When I was in industry, money was something on my mind constantly. Money for myself, money for my department, money from profit, money spent on stupid shit, money I donated, money I gave to the government, etc. There was so much talk about money. Slowly, my personal want of money became my most important goal and definitely didn’t like myself for it. I liked that the stuff I was working on was saving patient’s lives, but slowly that part became less important.
Eventually, I realized that my own scientific goals, and not feeling like I sold out, became more and more important. This made taking the 75% pay cut worth it. Though I did move away from a very expensive metro to a smaller city, so the 75% isn’t as painful. Still massive though. I dropped a couple of tax brackets. I don’t donate as much, but I don’t spend as much or worry as much either. The one good part about the obsession with money is I got very good at handling it, from a laboratory perspective. This has translated well to academia (though it doesn’t hurt that I’ve pulled in some nice funding). I can usually budget in my head on the fly where things are going and how much we can spend on which things. And how much risk to take depending on the awards or publications we’re trying to get.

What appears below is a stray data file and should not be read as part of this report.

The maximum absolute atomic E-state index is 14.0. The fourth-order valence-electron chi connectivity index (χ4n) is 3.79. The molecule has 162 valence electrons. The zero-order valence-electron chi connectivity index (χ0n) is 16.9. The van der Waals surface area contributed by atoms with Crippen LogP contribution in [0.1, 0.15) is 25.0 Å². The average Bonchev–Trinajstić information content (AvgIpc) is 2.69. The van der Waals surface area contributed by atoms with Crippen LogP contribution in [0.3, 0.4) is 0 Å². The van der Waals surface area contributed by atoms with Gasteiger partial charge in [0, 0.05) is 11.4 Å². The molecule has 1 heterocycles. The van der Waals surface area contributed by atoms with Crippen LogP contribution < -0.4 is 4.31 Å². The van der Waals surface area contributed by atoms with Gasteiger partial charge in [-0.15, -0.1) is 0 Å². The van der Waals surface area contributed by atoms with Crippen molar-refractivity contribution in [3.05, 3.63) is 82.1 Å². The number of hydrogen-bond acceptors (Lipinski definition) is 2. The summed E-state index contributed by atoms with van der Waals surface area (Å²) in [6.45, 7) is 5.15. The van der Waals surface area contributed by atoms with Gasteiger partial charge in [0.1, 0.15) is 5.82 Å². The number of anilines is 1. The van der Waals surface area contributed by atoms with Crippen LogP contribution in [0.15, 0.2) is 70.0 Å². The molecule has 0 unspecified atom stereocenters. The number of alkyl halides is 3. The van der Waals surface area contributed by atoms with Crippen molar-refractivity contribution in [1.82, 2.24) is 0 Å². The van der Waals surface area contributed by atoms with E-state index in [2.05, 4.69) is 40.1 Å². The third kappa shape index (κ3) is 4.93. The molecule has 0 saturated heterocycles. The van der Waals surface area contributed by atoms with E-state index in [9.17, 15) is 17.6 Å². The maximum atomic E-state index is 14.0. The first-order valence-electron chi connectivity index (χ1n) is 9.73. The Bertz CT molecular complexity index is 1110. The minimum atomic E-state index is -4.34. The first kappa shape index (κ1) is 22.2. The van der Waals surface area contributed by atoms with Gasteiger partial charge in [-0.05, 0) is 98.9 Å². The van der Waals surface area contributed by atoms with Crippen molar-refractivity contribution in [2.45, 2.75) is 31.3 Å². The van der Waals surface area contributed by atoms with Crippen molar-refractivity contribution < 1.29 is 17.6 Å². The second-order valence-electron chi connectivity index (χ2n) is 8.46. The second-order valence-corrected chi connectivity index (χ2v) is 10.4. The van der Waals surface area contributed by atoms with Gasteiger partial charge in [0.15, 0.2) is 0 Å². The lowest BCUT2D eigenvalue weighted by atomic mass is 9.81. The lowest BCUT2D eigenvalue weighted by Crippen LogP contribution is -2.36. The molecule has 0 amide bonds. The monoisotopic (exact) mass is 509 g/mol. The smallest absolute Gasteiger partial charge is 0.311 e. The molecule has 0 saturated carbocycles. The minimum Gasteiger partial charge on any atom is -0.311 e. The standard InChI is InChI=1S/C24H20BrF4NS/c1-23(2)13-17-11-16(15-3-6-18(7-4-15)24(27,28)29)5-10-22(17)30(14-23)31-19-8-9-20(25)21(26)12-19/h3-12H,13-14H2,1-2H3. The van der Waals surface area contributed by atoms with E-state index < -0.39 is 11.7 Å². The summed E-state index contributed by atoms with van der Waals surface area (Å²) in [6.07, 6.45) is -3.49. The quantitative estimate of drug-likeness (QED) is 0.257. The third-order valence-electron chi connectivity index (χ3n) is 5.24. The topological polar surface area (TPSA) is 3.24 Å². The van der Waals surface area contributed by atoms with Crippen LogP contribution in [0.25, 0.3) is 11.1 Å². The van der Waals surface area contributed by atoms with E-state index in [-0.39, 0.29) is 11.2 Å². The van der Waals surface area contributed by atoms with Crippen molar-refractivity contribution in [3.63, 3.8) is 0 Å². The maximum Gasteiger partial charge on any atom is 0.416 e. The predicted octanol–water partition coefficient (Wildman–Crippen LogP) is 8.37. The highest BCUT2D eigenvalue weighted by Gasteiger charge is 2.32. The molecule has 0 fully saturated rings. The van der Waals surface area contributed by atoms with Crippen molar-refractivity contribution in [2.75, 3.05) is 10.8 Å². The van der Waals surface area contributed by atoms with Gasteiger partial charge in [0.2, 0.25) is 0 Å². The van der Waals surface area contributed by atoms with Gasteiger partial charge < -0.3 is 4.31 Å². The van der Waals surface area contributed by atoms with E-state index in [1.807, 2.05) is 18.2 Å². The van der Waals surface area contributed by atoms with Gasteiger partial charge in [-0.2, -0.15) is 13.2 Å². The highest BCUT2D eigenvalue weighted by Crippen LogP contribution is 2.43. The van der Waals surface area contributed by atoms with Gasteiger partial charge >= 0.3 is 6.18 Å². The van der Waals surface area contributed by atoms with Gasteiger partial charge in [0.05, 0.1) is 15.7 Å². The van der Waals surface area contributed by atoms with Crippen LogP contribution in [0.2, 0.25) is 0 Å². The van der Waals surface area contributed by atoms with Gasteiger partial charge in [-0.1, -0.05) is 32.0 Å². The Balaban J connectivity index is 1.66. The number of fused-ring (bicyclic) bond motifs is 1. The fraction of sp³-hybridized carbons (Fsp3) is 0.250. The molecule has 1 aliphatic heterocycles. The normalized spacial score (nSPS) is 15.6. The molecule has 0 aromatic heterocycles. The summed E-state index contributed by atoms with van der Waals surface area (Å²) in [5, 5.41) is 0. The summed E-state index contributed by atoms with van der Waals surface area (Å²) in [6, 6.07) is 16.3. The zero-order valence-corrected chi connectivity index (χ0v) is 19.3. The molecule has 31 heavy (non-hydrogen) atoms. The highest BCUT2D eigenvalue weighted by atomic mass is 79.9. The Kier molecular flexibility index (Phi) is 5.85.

A student (undergrad) recently asked me why I would join academia when I presumably made so much more in industry. I explained everything I just wrote above and he had a blank stare. I explained there are more important things than cash, and that he will become very bored if all he’s looking for in a job. Then he said something I wasn’t expecting: “Then looks like when I graduate I’ll have to get an MBA or go to law school.” Did I just put him on a weird path by giving him philosophical advice? I mean, if he’s happy down the line then good for him, but I thought I was giving him some greater-purpose shit and all he took from it was that he’s maybe in the wrong field. Very weird.